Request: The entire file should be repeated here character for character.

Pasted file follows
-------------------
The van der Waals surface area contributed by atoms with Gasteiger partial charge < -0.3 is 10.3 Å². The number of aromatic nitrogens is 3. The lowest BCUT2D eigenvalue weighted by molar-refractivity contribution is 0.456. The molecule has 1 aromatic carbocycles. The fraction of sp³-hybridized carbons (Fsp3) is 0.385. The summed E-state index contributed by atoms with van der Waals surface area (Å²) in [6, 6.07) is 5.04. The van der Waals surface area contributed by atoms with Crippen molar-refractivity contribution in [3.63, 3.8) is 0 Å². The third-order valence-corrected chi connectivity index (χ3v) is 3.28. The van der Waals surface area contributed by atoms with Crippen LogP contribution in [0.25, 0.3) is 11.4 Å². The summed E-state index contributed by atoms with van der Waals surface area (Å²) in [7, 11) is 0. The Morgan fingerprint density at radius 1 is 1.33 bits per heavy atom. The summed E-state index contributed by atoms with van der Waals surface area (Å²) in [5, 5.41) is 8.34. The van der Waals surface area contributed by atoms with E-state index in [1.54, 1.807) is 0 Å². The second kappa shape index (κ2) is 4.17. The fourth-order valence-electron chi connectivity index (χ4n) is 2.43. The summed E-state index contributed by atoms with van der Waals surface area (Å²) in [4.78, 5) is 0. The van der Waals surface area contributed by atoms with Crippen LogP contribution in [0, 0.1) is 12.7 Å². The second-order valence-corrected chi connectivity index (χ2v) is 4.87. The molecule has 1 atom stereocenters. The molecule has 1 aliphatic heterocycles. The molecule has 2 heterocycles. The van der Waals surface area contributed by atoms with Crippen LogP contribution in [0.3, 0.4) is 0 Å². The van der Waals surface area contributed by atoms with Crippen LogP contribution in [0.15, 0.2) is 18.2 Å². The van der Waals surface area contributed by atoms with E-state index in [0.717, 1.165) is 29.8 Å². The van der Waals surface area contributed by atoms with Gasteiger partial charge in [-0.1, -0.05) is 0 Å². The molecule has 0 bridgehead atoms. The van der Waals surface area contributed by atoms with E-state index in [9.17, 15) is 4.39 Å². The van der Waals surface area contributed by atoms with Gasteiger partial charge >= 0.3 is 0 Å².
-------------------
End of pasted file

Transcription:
The van der Waals surface area contributed by atoms with Gasteiger partial charge < -0.3 is 10.3 Å². The number of aromatic nitrogens is 3. The lowest BCUT2D eigenvalue weighted by molar-refractivity contribution is 0.456. The molecule has 1 aromatic carbocycles. The fraction of sp³-hybridized carbons (Fsp3) is 0.385. The summed E-state index contributed by atoms with van der Waals surface area (Å²) in [6, 6.07) is 5.04. The van der Waals surface area contributed by atoms with Crippen molar-refractivity contribution in [3.63, 3.8) is 0 Å². The third-order valence-corrected chi connectivity index (χ3v) is 3.28. The van der Waals surface area contributed by atoms with Crippen LogP contribution in [0.25, 0.3) is 11.4 Å². The summed E-state index contributed by atoms with van der Waals surface area (Å²) in [7, 11) is 0. The Morgan fingerprint density at radius 1 is 1.33 bits per heavy atom. The summed E-state index contributed by atoms with van der Waals surface area (Å²) in [5, 5.41) is 8.34. The van der Waals surface area contributed by atoms with E-state index in [1.54, 1.807) is 0 Å². The second kappa shape index (κ2) is 4.17. The fourth-order valence-electron chi connectivity index (χ4n) is 2.43. The summed E-state index contributed by atoms with van der Waals surface area (Å²) in [4.78, 5) is 0. The van der Waals surface area contributed by atoms with Crippen LogP contribution in [0, 0.1) is 12.7 Å². The second-order valence-corrected chi connectivity index (χ2v) is 4.87. The molecule has 1 atom stereocenters. The molecule has 1 aliphatic heterocycles. The molecule has 2 heterocycles. The van der Waals surface area contributed by atoms with Crippen LogP contribution in [0.3, 0.4) is 0 Å². The van der Waals surface area contributed by atoms with Crippen LogP contribution in [0.15, 0.2) is 18.2 Å². The van der Waals surface area contributed by atoms with E-state index in [0.717, 1.165) is 29.8 Å². The van der Waals surface area contributed by atoms with Gasteiger partial charge in [-0.1, -0.05) is 0 Å². The molecule has 0 bridgehead atoms. The van der Waals surface area contributed by atoms with E-state index in [9.17, 15) is 4.39 Å². The van der Waals surface area contributed by atoms with Gasteiger partial charge >= 0.3 is 0 Å².